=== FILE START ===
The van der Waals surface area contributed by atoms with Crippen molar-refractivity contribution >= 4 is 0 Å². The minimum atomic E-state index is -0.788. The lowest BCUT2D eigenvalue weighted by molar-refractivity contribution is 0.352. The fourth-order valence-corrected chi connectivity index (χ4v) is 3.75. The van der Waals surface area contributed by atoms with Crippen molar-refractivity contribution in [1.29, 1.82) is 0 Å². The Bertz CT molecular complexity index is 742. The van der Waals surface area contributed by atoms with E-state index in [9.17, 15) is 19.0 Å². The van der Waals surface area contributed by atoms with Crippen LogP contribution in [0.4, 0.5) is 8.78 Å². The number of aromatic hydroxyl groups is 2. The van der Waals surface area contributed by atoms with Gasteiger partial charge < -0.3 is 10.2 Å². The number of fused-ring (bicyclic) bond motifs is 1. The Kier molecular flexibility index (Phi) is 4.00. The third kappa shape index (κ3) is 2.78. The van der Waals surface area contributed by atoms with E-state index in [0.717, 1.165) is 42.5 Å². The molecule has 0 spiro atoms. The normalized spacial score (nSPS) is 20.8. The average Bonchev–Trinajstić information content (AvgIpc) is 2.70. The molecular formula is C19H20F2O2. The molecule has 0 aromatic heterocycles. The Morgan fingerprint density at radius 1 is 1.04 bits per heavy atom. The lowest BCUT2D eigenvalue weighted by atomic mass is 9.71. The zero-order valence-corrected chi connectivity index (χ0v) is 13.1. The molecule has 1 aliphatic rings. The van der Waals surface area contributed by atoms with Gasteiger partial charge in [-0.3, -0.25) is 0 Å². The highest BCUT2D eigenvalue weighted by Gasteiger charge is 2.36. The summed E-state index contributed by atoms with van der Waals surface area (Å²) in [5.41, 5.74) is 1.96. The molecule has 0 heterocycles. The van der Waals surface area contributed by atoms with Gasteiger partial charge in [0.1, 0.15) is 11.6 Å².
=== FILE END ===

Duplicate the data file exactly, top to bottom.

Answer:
The van der Waals surface area contributed by atoms with Crippen molar-refractivity contribution >= 4 is 0 Å². The minimum atomic E-state index is -0.788. The lowest BCUT2D eigenvalue weighted by molar-refractivity contribution is 0.352. The fourth-order valence-corrected chi connectivity index (χ4v) is 3.75. The van der Waals surface area contributed by atoms with Crippen molar-refractivity contribution in [1.29, 1.82) is 0 Å². The Bertz CT molecular complexity index is 742. The van der Waals surface area contributed by atoms with E-state index in [9.17, 15) is 19.0 Å². The van der Waals surface area contributed by atoms with Crippen LogP contribution in [0.4, 0.5) is 8.78 Å². The number of aromatic hydroxyl groups is 2. The van der Waals surface area contributed by atoms with Gasteiger partial charge < -0.3 is 10.2 Å². The number of fused-ring (bicyclic) bond motifs is 1. The Kier molecular flexibility index (Phi) is 4.00. The third kappa shape index (κ3) is 2.78. The van der Waals surface area contributed by atoms with E-state index in [0.717, 1.165) is 42.5 Å². The molecule has 0 spiro atoms. The normalized spacial score (nSPS) is 20.8. The average Bonchev–Trinajstić information content (AvgIpc) is 2.70. The molecular formula is C19H20F2O2. The molecule has 0 aromatic heterocycles. The Morgan fingerprint density at radius 1 is 1.04 bits per heavy atom. The lowest BCUT2D eigenvalue weighted by atomic mass is 9.71. The zero-order valence-corrected chi connectivity index (χ0v) is 13.1. The molecule has 1 aliphatic rings. The van der Waals surface area contributed by atoms with Gasteiger partial charge in [-0.3, -0.25) is 0 Å². The highest BCUT2D eigenvalue weighted by Gasteiger charge is 2.36. The summed E-state index contributed by atoms with van der Waals surface area (Å²) in [5.41, 5.74) is 1.96. The molecule has 0 heterocycles. The van der Waals surface area contributed by atoms with Gasteiger partial charge in [0.1, 0.15) is 11.6 Å².